In the forward to Professor Eugene Volokh’s new book, Academic Legal Writing: Law Review Articles, Student Notes, and Seminar Papers, Judge Alex Kozinski of the U.S. Court of Appeals for the Ninth Circuit observes that, while published legal articles can “be quite  useful and influential in the development of the law,” most law review pieces “are read by no one beyond the [author’s] immediate family and cause hardly an eddy among the currents of the law.” This reality prompts Judge Kozinski to rhetorically ask: “Why do so many published [academic legal articles] fail in their essential purpose?” The answer is obvious to Judge Kozinski — and to the many law students and attorneys who share in the experience of publishing a law review piece only to be forever archived on library shelves and the Westlaw and Lexis- Nexis electronic databases. “Most students [and lawyers]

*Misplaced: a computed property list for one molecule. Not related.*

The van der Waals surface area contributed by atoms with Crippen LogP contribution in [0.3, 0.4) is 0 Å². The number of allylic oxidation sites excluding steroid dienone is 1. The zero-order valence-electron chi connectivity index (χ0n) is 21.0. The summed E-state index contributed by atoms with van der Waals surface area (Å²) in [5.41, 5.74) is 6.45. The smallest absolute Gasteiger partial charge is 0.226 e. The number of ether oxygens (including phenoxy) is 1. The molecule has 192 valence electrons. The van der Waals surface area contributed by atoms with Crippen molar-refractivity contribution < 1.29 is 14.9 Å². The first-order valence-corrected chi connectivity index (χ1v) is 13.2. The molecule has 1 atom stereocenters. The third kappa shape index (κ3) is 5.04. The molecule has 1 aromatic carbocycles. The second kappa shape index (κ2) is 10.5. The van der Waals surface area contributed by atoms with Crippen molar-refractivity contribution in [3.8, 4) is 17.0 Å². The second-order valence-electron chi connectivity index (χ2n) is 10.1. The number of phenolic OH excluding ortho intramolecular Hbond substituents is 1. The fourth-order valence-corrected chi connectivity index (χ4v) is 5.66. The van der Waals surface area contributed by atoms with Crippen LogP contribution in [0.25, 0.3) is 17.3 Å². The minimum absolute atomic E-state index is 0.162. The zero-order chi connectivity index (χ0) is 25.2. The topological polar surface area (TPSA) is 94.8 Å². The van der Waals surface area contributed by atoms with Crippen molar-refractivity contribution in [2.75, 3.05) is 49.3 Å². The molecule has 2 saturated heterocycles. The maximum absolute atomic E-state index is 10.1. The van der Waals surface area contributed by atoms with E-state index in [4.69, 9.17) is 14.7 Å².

have no clue what to write about, or how to go about writing it,” Judge Kozinski explains. But this should be true no more, thanks to Professor Volokh’s new book, which lifts the veil on how to successfully navigate the process of framing, writing, and publishing law review notes, comments, and articles.